The team also uncovered traces of earth embankments and moats, as well as the infrastructure for draining rainwater from the infantry entrenchment area and a wooden shelter from a dugout measuring 25 by 7.5 metres.

A press statement by the Republic of Poland, said: “During the research, objects related to the everyday life of soldiers were discovered. These include a tin enameled mug with a signature on the bottom depicting a double-headed imperial eagle with the inscription Austria and the initials H&C 1/2.”

“The preserved marking allowed us to determine that the mug is a product of the Haardt & Co. factory located in Knittelfeld, Austria. Enamellierwerke und Metallwarenfabriken AG. Founded in 1873 by Friedrich Wilhelm Haardt, the factory produced embossed enamelled dishes, including orders for the then Austrian army.”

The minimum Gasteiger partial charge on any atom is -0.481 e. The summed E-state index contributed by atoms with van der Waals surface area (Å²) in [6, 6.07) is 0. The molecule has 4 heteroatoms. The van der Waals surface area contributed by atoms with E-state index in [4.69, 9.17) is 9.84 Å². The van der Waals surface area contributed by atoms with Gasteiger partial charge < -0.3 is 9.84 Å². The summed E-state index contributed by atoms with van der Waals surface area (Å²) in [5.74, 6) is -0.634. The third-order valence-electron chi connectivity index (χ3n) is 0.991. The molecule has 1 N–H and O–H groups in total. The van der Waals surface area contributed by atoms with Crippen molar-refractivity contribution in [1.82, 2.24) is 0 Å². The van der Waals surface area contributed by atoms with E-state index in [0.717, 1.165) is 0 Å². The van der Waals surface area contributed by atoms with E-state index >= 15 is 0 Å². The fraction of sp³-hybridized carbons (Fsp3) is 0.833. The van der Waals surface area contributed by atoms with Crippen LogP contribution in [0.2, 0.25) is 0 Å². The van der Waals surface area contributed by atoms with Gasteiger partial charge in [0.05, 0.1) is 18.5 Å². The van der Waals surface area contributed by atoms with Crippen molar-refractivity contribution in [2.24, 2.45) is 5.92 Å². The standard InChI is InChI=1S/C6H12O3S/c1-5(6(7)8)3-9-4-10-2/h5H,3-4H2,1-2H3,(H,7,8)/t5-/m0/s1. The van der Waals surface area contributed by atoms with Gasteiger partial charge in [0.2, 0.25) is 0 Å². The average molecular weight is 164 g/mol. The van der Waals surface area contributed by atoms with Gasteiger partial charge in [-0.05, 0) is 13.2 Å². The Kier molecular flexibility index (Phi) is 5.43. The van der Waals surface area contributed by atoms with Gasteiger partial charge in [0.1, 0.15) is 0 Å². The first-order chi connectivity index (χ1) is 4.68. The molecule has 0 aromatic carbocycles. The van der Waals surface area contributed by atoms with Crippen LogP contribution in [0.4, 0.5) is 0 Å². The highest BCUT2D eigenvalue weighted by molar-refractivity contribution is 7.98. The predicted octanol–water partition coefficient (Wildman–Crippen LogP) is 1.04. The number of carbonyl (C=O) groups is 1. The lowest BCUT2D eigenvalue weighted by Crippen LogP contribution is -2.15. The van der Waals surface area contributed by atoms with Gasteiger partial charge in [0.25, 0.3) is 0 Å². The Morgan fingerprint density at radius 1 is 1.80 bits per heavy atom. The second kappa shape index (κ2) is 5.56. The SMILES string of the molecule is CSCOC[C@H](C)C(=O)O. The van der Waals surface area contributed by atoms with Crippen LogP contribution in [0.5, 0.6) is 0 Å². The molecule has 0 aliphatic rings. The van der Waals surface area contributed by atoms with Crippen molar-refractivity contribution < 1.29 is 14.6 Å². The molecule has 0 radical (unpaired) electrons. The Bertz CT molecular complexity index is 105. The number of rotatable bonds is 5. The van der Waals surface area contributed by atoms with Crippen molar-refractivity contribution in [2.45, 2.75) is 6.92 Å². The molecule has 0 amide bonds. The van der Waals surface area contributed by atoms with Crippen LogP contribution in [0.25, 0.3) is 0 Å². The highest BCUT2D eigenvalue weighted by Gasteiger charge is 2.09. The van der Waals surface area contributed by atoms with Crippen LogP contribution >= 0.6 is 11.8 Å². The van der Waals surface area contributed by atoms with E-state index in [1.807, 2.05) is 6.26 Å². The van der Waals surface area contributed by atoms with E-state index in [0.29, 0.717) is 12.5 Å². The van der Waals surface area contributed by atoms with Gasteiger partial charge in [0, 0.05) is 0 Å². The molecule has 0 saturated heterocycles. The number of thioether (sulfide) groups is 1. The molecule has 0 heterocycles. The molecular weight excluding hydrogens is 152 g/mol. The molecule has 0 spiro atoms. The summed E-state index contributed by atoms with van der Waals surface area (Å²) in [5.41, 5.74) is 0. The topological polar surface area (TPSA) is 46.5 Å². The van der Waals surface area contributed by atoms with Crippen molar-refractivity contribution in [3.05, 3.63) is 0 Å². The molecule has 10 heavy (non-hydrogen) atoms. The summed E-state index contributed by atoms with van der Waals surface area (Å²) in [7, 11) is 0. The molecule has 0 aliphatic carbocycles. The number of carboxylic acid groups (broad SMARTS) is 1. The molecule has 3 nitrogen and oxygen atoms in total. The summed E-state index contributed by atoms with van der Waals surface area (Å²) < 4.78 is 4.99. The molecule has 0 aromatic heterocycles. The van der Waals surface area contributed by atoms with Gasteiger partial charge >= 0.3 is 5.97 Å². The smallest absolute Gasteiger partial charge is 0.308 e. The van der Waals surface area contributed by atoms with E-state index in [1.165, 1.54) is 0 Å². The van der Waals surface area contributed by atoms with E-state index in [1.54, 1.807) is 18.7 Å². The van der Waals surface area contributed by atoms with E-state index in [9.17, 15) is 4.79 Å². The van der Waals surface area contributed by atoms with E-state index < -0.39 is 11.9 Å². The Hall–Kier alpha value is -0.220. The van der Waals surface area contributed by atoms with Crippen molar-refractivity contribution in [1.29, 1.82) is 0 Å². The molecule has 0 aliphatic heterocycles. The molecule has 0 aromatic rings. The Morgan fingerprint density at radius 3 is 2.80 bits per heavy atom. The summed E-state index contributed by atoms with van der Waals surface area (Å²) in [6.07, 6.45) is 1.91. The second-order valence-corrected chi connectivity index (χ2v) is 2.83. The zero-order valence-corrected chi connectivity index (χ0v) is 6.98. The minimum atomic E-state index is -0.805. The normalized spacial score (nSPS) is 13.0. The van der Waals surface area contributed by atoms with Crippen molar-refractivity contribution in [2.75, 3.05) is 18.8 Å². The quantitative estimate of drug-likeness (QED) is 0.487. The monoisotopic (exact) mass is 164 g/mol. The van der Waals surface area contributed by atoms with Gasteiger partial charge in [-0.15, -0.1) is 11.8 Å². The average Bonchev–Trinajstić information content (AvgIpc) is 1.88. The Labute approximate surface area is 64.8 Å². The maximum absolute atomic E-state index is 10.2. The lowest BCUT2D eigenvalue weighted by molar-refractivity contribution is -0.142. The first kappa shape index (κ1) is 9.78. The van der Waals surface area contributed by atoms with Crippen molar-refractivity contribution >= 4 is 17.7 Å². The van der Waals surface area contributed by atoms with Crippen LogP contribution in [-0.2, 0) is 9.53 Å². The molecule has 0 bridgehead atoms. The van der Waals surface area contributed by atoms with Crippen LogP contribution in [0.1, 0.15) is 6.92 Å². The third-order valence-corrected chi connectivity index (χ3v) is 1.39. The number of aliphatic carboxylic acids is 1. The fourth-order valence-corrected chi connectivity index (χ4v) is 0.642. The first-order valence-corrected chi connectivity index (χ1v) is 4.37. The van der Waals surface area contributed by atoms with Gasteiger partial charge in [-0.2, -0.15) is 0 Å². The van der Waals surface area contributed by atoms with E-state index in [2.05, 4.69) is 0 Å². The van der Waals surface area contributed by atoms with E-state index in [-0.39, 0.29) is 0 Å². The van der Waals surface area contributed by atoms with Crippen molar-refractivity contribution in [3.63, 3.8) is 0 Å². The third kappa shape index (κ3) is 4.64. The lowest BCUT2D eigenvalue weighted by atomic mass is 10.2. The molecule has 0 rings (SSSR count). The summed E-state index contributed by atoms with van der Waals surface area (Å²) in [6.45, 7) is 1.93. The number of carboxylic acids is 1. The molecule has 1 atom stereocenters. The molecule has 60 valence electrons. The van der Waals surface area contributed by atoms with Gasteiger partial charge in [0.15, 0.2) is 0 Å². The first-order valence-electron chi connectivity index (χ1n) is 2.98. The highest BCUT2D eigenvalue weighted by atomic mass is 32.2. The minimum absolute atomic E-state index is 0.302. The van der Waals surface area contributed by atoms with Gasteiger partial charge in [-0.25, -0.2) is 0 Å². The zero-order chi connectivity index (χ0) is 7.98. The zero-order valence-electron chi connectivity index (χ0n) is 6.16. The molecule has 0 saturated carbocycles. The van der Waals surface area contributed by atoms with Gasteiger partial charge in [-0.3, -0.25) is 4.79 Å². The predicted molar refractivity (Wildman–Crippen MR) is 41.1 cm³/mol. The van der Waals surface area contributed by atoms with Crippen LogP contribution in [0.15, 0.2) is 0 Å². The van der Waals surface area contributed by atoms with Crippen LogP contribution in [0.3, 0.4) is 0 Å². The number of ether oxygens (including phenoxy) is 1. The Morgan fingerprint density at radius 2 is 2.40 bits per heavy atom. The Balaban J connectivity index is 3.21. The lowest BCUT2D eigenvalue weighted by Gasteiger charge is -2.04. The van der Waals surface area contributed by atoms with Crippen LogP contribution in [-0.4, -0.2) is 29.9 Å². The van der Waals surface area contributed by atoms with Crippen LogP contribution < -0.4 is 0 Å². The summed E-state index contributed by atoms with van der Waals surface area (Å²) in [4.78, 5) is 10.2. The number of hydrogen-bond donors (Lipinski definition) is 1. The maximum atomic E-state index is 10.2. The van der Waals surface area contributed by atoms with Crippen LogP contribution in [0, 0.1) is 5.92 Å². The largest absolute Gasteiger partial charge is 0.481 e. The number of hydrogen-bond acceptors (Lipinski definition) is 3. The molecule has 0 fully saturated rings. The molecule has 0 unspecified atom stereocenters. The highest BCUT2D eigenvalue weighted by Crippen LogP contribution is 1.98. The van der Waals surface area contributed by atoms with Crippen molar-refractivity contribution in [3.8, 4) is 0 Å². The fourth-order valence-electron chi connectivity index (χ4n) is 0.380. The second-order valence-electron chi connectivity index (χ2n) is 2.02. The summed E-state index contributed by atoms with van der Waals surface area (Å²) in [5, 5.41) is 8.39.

Header Image Credit : Republic of Poland

Sources : Republic of Poland

This content was originally published on www.heritagedaily.com – © 2023 – HeritageDaily

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Archaeology

Excavations at Sheffield Castle uncover city’s industrial heritage

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A team of archaeologists from Wessex Archaeology have uncovered the industrial heritage of Sheffield during excavations at Sheffield Castle.

Sheffield Castle was constructed following the Norman Conquest of England (1066) at the confluence of the River Sheaf and the River Don.

Throughout April and May of 2024, Wessex Archaeology is conducting a series of excavations to uncover and preserve the foundations of the circular towers of the castle’s gatehouse, and explore the destruction deposits from the razing of the original motte and bailey castle by John D’Eyvill in the 13th century.